Indigenous people have faced hundreds of years of oppression, however, our current society faces new challenges with COVID and beyond. How have you been able to successfully maintain a business during such turbulence?

Robert: The key for anyone right now is to reposition their business “post” COVID. It’s important to pivot and still use this time as an opportunity to network and educate, upskill, and ultimately position your business to be successful. The needs of businesses have changed, and with remote work, you can now hire talent across the country. The right candidate is now accessible everywhere, making this a really exciting time for business owners. The internet allows you to have it look like we are all in the same place, even though we may be coast to coast. This enables us to remain connected, not dropping off at all, while maintaining a work-life balance. The “old school” way of going about business was you dedicate and sacrifice so much for your jobs. Work-life balance was so cliché and never really existed, but now, in order to run any successful business, you need to make sure you know the people themselves. It’s important to know what motivates, inspires, and drives each individual; this will allow productivity to soar because people have the freedom to take care of their own needs. There wasn’t always room for that, and in the past, it was: you are mine, 24/7, 8–5, no matter what comes up. Now, successful companies are blending that.

The other component that is really exciting is leadership for Diversity, Equity, and Inclusion. The most successful businesses start from strong leadership, those are the ones that have to be behind it. It’s no longer a cool brochure or statement of solidarity- it’s really focused on committing the support and mentorship. Support is long term, commitments to training, and long term human resources. DEI is nothing new, but it’s more at the forefront of company initiatives now. Diversity is so broad now, that you have to look at your practices, processes, hiring, and recruiting. It’s so easy to get wrapped up in hiring those that “lived in their neighborhood,” people they were comfortable with. There’s a fear factor in hiring someone that doesn’t look like you. It’s not racism, it’s unconscious bias, though still discrimination. In order for businesses to be successful, they need to be giving chances and thinking outside the box.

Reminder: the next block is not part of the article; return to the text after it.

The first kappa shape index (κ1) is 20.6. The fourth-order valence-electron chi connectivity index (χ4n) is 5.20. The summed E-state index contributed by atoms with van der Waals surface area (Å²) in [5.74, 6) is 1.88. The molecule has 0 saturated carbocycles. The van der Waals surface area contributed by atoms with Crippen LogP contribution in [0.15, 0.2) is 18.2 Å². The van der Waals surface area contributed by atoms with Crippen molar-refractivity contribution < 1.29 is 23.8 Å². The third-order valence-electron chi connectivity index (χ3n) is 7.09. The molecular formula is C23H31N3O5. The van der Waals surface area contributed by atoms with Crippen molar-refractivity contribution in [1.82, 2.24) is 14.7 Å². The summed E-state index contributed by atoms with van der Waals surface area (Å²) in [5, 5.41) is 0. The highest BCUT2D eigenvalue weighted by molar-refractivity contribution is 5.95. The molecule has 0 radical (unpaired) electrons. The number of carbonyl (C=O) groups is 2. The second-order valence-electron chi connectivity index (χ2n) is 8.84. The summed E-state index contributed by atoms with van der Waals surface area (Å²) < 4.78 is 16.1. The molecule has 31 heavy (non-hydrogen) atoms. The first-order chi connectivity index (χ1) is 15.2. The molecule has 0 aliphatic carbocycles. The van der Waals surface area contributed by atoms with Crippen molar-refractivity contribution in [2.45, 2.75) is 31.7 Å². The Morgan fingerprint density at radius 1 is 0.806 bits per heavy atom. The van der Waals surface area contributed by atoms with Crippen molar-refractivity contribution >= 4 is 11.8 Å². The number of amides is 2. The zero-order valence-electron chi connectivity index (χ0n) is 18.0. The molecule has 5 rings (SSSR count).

There is so much uncertainty and instability in the world today. What have you found brings joy to people right now?

Robert: What has brought me joy, personally, has been giving a hand-up, not a hand-out. Helping other professionals ascend in their careers. For me, it’s not about me anymore, it’s about uplifting someone else’s success. If I can help, I’m much more aware, and it’s a personal, professional, and even uncomfortable growth. Giving someone new a chance, someone with merit and talent, then empowering them to be able to fail when they need to. Encourage folks to FAIL, just means First Attempt In Learning. Giving someone the space to make mistakes; some of my best hires in the NFL were people of color, young professionals coming up, that never had the opportunity before. I love having the success of someone else as my own success. There’s a lot to be negative about these days, but there’s so much more to celebrate. A thank you note is far more special to me than any award out there.